Between 10% and 12% of the entire U.S. healthcare budget is spent treating patients during their last year of life. Despite the amount, a number of improvements could be made to end-of-life care, according to a new report.
A research team at the University of California, Los Angeles, analyzed the medical records of 496 older adults who spent at least three days in a university medical center before they died. Their care was evaluated using 13 different quality indicators, including pain management, breathing difficulty and overall stress or agitation. Researchers found that those three indicators were the most prevalent in patients before death, and that many patients dying in the hospital receive burdensome care.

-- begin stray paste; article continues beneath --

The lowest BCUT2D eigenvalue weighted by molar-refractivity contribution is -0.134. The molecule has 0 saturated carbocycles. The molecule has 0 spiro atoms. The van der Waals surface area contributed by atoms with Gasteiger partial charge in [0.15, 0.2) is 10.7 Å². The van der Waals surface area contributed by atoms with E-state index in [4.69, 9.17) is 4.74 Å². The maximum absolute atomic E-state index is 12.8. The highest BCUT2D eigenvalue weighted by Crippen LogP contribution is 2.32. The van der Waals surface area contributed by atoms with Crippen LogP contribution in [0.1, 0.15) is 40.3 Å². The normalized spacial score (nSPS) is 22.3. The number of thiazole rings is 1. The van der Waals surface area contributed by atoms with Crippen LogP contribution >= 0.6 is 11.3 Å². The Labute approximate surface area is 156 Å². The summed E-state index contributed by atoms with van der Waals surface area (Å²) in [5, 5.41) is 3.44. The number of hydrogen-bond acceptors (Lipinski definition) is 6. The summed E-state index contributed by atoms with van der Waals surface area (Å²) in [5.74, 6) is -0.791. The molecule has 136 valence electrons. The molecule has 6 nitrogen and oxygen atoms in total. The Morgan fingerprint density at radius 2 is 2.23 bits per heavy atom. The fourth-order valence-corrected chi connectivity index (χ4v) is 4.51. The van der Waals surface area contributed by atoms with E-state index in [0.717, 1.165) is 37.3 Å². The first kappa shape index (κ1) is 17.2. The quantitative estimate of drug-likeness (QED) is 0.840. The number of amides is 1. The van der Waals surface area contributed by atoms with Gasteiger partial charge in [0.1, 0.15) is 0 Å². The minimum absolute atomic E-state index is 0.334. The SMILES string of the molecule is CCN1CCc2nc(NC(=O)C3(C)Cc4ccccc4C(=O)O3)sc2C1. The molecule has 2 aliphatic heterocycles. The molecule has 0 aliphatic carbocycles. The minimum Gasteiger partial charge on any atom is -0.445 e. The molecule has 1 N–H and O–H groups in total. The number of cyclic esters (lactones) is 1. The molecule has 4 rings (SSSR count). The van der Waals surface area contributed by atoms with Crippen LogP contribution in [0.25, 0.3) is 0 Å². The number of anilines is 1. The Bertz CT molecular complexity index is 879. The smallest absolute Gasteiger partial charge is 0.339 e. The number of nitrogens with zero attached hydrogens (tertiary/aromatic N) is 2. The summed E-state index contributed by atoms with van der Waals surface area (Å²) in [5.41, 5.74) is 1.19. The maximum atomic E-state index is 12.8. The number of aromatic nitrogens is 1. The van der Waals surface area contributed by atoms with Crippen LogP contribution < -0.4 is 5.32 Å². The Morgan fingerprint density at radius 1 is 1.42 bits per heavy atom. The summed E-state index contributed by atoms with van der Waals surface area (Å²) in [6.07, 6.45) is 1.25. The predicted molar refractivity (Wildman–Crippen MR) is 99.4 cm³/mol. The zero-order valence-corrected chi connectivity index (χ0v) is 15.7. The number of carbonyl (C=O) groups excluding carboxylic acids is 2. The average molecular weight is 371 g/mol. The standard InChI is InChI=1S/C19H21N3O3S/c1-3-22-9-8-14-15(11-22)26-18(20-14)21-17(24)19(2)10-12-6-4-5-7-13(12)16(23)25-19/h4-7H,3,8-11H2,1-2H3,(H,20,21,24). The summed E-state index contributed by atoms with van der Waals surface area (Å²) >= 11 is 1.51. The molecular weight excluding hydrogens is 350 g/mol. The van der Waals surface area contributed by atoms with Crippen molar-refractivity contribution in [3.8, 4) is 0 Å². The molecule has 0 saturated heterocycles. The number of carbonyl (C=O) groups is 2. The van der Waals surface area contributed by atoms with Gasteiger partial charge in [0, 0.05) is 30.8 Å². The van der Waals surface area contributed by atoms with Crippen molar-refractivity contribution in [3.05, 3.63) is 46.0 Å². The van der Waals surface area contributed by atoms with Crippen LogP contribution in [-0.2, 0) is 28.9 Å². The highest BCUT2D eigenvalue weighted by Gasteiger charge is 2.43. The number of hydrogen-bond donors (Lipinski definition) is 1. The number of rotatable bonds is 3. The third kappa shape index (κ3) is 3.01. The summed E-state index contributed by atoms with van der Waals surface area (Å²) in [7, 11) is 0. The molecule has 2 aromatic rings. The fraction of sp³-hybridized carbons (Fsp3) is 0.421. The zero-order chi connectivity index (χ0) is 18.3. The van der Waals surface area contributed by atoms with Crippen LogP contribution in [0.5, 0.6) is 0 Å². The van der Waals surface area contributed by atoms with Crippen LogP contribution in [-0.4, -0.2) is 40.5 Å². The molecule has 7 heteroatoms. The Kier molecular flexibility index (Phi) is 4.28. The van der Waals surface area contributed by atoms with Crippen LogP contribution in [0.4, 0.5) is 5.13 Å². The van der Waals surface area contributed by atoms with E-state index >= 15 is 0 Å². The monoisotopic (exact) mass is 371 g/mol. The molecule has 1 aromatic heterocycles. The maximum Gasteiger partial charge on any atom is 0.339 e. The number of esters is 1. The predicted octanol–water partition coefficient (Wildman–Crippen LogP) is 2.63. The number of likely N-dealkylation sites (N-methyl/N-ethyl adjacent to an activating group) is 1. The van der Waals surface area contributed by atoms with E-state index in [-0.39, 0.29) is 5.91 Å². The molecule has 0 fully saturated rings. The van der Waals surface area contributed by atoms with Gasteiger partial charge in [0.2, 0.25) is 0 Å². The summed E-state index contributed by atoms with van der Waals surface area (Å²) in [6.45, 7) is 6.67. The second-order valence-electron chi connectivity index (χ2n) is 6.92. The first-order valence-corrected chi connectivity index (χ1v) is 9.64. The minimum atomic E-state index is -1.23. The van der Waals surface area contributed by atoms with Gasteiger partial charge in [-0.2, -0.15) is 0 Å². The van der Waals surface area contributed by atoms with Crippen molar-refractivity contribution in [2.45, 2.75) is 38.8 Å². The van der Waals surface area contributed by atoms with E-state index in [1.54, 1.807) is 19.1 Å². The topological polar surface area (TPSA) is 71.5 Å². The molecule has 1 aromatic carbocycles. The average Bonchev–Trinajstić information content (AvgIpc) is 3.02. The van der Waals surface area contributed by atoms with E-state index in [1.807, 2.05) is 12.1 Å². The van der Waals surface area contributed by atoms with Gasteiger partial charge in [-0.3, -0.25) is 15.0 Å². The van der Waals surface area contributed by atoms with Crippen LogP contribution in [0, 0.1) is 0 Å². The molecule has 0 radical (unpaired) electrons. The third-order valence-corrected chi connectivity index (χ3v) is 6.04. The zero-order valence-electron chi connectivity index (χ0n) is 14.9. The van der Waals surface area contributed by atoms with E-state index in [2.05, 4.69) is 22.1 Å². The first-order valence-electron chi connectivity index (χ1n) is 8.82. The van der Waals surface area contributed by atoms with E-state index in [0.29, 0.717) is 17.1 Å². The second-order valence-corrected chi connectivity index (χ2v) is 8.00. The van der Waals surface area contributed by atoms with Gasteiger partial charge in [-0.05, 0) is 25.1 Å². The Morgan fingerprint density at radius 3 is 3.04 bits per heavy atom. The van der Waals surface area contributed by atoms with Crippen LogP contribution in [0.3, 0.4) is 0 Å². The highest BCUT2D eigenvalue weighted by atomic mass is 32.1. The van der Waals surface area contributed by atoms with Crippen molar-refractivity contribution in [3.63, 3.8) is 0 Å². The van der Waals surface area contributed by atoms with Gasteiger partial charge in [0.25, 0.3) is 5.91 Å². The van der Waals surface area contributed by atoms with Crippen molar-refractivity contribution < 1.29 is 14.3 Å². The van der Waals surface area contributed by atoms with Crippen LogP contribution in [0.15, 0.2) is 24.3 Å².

While patients typically received appropriate care for 70% of the quality indicators, follow-up care for distressing symptoms, such as breathing difficulty, was much less rigorous, according to the report. In cases where patients’ breathing tubes were removed before death, only 29% were evaluated for breathing difficulty. Better communication with patients about treatment options, as well as breathing assessments and other end-of-life considerations should be targeted for quality improvement, according to researchers. The report appeared in the June 28 issue of the Archives of Internal Medicine.